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Pope Francis “following with concerns” Conflict in Ethiopia, Calls for Ceasefire in Libya

Map of Ethiopia showing Tigray region.

Pope Francis says he is “following with concerns” the ongoing conflict in Ethiopia pitting the federal government against the local authorities of the country’s northernmost Tigray region.

Speaking at the end of Angelus Sunday, November 8 at Vatican’s St. Peter’s Square, the Holy Father also called for respect of a permanent ceasefire in the North African nation of Libya.

“I am following with concern the news arriving from Ethiopia,” Pope Francis said, and added, “While I urge that the temptation of an armed conflict be rejected, I invite everyone to prayer and to fraternal respect, to dialogue and to a peaceful end to the disagreements.”

The landlocked Horn of Africa nation has been experiencing clashes since November 4 when Prime Minister Abiy Ahmed-led government ordered a military offensive against the authorities in the Tigray region, which borders Eritrea.

The military offensive was in response to the alleged takeover of Ethiopia’s largest military base located in Tigray’s capital, Mekelle by forces loyal to the region’s government.

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While getting an accurate picture of the situation on the ground remains a challenge considering that Internet and phone connections to the area were cut off, dozens of casualties and injuries were reported on November 4, the first day of the armed confrontation.

The military offensive is the culmination of escalating tensions between the authorities of the two regions that started in September when the ruling party in Tigray, the Tigray People's Liberation Front (TPLF) organized elections in the region, against the advice of the federal government.

Ethiopia’s parliament postponed the elections scheduled for August due to COVID-19, but the Tigray government defied the order, terming the authority of Prime Minister Abiy as illegal and unconstitutional.

Ethiopia’s federal government termed the poll as illegal and declared a state of emergency in the region for six months. On November 7, the parliament voted to dissolve Tigray’s government.

The confrontation between the two governments escalated in October when Ethiopia’s legislators withheld budgetary funding for the Tigrayan government as a punishment for defying orders from the Addis Ababa-based federal government, a move the regional leaders said was “tantamount to an act of war."

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Peace and security experts observe that though the immediate triggers of the ongoing crisis were the alleged military base attack and the September election in Tigray, there has always been a possibility of a conflict due to longstanding differences between the Prime Minister Abiy-led federal government and Tigray’s TPLF.

Tigray leaders have dominated the federal government since 1991 when they toppled the government of Mengistu Haile Merriam, but their influence reduced when Mr. Abiy clinched power in 2018 amid anti-government protests.

Since then, the members of the Tigray ethnic group have complained of being marginalized and unfairly targeted for human rights abuses and corruption.  They are also angered by Abiy’s description of their almost three-decade rule as “27 years of darkness.”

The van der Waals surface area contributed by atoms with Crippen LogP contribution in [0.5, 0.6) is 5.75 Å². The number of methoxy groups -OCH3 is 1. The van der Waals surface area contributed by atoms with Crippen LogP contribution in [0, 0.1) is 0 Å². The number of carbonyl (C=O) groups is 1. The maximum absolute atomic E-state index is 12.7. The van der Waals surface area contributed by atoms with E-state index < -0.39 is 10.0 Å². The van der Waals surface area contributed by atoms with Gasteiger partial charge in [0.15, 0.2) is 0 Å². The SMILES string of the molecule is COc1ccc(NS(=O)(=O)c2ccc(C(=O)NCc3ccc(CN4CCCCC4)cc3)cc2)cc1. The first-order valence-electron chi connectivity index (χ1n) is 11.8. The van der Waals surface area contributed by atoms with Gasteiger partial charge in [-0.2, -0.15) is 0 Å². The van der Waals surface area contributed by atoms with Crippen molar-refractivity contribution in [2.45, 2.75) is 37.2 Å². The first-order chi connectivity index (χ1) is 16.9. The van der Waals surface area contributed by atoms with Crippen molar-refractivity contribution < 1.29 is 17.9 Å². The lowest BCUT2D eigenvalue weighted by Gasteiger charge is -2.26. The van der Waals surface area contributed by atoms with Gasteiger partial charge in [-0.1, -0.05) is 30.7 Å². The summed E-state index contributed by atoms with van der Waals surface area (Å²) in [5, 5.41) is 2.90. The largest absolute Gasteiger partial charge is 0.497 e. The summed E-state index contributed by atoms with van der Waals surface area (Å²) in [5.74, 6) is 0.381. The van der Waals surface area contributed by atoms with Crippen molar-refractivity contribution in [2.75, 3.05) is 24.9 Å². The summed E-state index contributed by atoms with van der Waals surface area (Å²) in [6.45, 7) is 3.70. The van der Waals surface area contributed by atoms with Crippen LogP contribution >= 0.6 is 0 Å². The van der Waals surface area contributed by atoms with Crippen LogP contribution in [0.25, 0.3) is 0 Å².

To the Ethiopian Prime Minister who won the 2019 Nobel Peace Prize , the Tigrayan leaders are nothing more than “inveterate troublemakers still smarting from their loss of influence.”

As Africa’s second most populous nation and one deemed critical to Horn of Africa’s stability, security experts have, by way of caution, argued that continued hostilities between the two regions could easily escalate into a civil war that could rope in neighboring countries, including Eritrea and Sudan.

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Pope Francis is the latest leader to call on the two warring sides to end the crisis. UN High Commissioner for Human Rights, Michelle Bachelet has called on “all relevant actors to de-escalate the volatile situation...and to engage in an inclusive dialogue aimed at resolving grievances without resorting to violence.”

In his November 8 address, the Holy Father also acknowledged the meeting of the Libyan Political Dialogue Forum (LPDF) that started in Tunisia’s capital, Tunis on November 9 with an aim of finding a lasting solution to the crisis that has bedeviled the North African country since the 2011 “Arab Spring.”

“Given the importance of the event, I very much hope that at this delicate time a solution to the long suffering of the Libyan people will be found,” Pope Francis said referencing the LPDF meeting.

Launched on October 25 by the United Nations (UN), the Forum brings together representatives of the UN-recognized Government of National Accord (GNA) and Libyan National Army (LNA) for talks.

The talks aim at finding a “consensus on a unified executive authority and on the arrangements for national elections to be held in the shortest possible period in order to restore Libya’s sovereignty and give democratic legitimacy to Libyan institutions.”

The formation of LPDF came two days after the two warring factions in Libya agreed to sign a permanent ceasefire sponsored by the United Nations which the Holy Father expressed hopes that it will “be respected and implemented.”

“Let us pray for the delegates of the Forum, for peace and stability in Libya,” Pope Francis added November 8.